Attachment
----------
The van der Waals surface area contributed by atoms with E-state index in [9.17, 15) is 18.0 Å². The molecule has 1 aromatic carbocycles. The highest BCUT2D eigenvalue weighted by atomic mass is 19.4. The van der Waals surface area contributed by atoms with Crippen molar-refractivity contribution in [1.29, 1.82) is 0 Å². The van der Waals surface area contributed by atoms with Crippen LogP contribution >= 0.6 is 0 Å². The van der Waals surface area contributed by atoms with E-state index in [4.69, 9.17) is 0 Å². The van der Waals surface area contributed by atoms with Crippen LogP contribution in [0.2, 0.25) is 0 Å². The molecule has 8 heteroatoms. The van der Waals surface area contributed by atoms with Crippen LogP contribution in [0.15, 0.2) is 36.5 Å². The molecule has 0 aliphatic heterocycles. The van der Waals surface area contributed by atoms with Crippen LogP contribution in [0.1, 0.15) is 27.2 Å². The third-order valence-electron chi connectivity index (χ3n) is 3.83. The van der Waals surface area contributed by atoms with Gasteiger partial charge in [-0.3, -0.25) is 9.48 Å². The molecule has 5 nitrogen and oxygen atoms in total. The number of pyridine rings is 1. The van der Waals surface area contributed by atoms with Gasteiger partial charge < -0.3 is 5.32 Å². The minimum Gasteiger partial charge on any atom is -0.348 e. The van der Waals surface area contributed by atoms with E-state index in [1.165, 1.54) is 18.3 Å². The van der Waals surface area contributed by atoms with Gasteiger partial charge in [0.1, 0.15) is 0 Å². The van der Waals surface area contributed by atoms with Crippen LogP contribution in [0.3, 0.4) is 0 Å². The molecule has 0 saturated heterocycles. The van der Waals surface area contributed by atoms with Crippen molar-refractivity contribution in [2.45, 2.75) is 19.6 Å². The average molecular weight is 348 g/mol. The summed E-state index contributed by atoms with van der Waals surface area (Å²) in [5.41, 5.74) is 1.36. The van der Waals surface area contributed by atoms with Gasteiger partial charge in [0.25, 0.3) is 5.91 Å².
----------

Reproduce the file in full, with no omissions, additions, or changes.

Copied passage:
The van der Waals surface area contributed by atoms with E-state index in [9.17, 15) is 18.0 Å². The molecule has 1 aromatic carbocycles. The highest BCUT2D eigenvalue weighted by atomic mass is 19.4. The van der Waals surface area contributed by atoms with Crippen molar-refractivity contribution in [1.29, 1.82) is 0 Å². The van der Waals surface area contributed by atoms with Crippen LogP contribution >= 0.6 is 0 Å². The van der Waals surface area contributed by atoms with E-state index in [4.69, 9.17) is 0 Å². The van der Waals surface area contributed by atoms with Crippen LogP contribution in [0.2, 0.25) is 0 Å². The molecule has 8 heteroatoms. The van der Waals surface area contributed by atoms with Crippen LogP contribution in [0.15, 0.2) is 36.5 Å². The molecule has 0 aliphatic heterocycles. The van der Waals surface area contributed by atoms with Crippen LogP contribution in [0.1, 0.15) is 27.2 Å². The third-order valence-electron chi connectivity index (χ3n) is 3.83. The van der Waals surface area contributed by atoms with Gasteiger partial charge in [-0.3, -0.25) is 9.48 Å². The molecule has 5 nitrogen and oxygen atoms in total. The number of pyridine rings is 1. The van der Waals surface area contributed by atoms with Gasteiger partial charge < -0.3 is 5.32 Å². The minimum Gasteiger partial charge on any atom is -0.348 e. The van der Waals surface area contributed by atoms with E-state index in [1.165, 1.54) is 18.3 Å². The van der Waals surface area contributed by atoms with Gasteiger partial charge in [0.1, 0.15) is 0 Å². The van der Waals surface area contributed by atoms with Crippen LogP contribution in [0.3, 0.4) is 0 Å². The molecule has 0 saturated heterocycles. The van der Waals surface area contributed by atoms with Crippen molar-refractivity contribution in [2.45, 2.75) is 19.6 Å². The average molecular weight is 348 g/mol. The summed E-state index contributed by atoms with van der Waals surface area (Å²) in [5.41, 5.74) is 1.36. The van der Waals surface area contributed by atoms with Gasteiger partial charge in [0.25, 0.3) is 5.91 Å².